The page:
BOISE, Idaho — Idaho’s Lt. Gov. Janice McGeachin announced her run for Governor Wednesday morning.
A news release from her office says she will be seeking the Republican nomination in the Republican Primary in 2022.
As part of her campaign announcement, McGeachin held three different press conferences across the state, including one on the Statehouse steps. She made the initial announcement Wednesday morning in her hometown of Idaho Falls.
"I am not running for Governor to be popular or because it is easy. This job is hard work and it requires making difficult decisions that aren't always appreciated. I am a proud Idahoan, a devout Christian, a proven and committed conservative, a devoted wife and mother, and — with your support — I will be the first woman to lead Idaho as Governor. Seeking this position is a solemn duty, and it is not a decision I made lightly. I have made my decision prayerfully and with wise counsel from friends, family, and trusted advisors."
The announcement is a direct challenge to sitting Republican governor, Brad Little.
Idaho elects its Governors and Lieutenant Governors separately, they don’t run on a shared ticket. The two have publicly clashed over the past year on issues, including the state’s COVID-19 response.
McGeachin formed a task force last month that will examine claims that Gem State kids are being taught anti-American beliefs. The Idaho Education Association hasn't endorsed any candidates yet, but President Layne McInelly released the following statement in response to McGeachin's announcement:
The announcement today by Lieutenant Governor Janice McGeachin that she will be running for governor should be met with great distrust by all who support Idaho public schools, students, and professional educators. She does not and will not prioritize policies that benefit public education. In fact, there is no ambiguity in her track record—she consistently attempts to undermine education funding and degrade our dedicated educators. Public education is the pathway to success and opportunity for children across our great state. McGeachin as governor would represent a huge step backward for Idaho students and public schools.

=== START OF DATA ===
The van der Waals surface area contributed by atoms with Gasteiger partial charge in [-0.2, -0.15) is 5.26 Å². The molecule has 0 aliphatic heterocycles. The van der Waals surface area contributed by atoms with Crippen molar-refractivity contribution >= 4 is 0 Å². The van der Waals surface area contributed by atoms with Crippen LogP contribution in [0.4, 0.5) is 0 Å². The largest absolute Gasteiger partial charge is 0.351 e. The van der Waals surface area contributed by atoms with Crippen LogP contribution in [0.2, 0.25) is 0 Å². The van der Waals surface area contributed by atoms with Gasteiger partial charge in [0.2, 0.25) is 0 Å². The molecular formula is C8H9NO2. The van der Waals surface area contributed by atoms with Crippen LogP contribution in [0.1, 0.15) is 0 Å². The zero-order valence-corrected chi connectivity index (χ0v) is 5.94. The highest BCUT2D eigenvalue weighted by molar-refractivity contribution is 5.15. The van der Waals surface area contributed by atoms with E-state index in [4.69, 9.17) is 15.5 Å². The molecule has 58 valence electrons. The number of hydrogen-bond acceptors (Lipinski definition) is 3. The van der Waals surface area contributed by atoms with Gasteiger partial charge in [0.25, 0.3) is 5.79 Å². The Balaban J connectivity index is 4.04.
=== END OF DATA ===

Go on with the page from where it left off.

In the United States, there have been only two Lieutenant Governors challenging the incumbent Governor in the past ten years. Idaho News 6 spoke with Boise State University political science professor Jacklyn Kettler about why.
She says it's about two main issues: critical race theory and more importantly, the handling of the pandemic.
"Hopefully, we come out of it a little bit more and maybe these issues become less salient, but I think there's still a lot of people upset and concerned with the past year so I'm thinking there is still an audience and a group of voters receptive to that message."
The primary election in May 2022 is just the nomination process to determine which candidates go forward to the general election. But Idaho is unique in which each political party gets to choose who, in terms of voters, can participate. In Idaho, the Republican primary is closed, meaning only registered Republicans can vote in the primary.
If you want your voice to be heard as an Independent or registered Democrat, you would need to change your party affiliation. Ada County Clerk Phil McGrane says no one can actually file for State offices until next spring.
“Right now what candidates are doing is announcing their intentions that they plan to run for those offices and very importantly they have to file their campaign finance paperwork. So prior to actually announcing publicly that you're going to run or receiving any money or spending any money to run for office, it's really important candidates file their campaign finance paperwork so that there's transparency," said McGrane.
McGeachin is one of seven candidates who has filed that preliminary campaign paperwork for an active campaign. Five other Republicans have also filed paperwork and one candidate is listed as unaffiliated.